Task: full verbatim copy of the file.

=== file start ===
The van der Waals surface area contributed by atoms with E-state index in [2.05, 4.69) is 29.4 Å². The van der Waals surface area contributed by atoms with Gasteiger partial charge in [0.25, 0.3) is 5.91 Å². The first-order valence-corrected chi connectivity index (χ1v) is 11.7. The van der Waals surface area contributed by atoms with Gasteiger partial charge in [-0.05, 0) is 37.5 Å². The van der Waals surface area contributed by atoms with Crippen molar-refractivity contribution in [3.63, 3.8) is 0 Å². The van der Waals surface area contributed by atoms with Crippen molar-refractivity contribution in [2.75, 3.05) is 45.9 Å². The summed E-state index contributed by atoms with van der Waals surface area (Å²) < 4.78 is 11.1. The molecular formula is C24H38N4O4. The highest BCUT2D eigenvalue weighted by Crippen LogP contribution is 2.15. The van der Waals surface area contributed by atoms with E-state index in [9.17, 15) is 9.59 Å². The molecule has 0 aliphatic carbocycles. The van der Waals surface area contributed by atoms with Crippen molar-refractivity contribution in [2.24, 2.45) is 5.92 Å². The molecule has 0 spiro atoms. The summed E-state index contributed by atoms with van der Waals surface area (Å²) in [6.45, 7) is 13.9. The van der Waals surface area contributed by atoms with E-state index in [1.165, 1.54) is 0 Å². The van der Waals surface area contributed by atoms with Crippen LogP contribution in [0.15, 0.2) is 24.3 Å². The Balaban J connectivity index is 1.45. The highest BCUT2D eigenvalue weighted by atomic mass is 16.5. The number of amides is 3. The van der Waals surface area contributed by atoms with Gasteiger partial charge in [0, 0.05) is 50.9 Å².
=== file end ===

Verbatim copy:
The van der Waals surface area contributed by atoms with E-state index in [2.05, 4.69) is 29.4 Å². The van der Waals surface area contributed by atoms with Gasteiger partial charge in [0.25, 0.3) is 5.91 Å². The first-order valence-corrected chi connectivity index (χ1v) is 11.7. The van der Waals surface area contributed by atoms with Gasteiger partial charge in [-0.05, 0) is 37.5 Å². The van der Waals surface area contributed by atoms with Crippen molar-refractivity contribution in [3.63, 3.8) is 0 Å². The van der Waals surface area contributed by atoms with Crippen molar-refractivity contribution in [2.75, 3.05) is 45.9 Å². The summed E-state index contributed by atoms with van der Waals surface area (Å²) < 4.78 is 11.1. The molecular formula is C24H38N4O4. The highest BCUT2D eigenvalue weighted by Crippen LogP contribution is 2.15. The van der Waals surface area contributed by atoms with E-state index in [9.17, 15) is 9.59 Å². The molecule has 0 aliphatic carbocycles. The van der Waals surface area contributed by atoms with Crippen molar-refractivity contribution in [2.24, 2.45) is 5.92 Å². The molecule has 0 spiro atoms. The summed E-state index contributed by atoms with van der Waals surface area (Å²) in [6.45, 7) is 13.9. The van der Waals surface area contributed by atoms with E-state index in [1.165, 1.54) is 0 Å². The van der Waals surface area contributed by atoms with Crippen LogP contribution in [0.15, 0.2) is 24.3 Å². The Balaban J connectivity index is 1.45. The highest BCUT2D eigenvalue weighted by atomic mass is 16.5. The number of amides is 3. The van der Waals surface area contributed by atoms with Gasteiger partial charge in [0, 0.05) is 50.9 Å².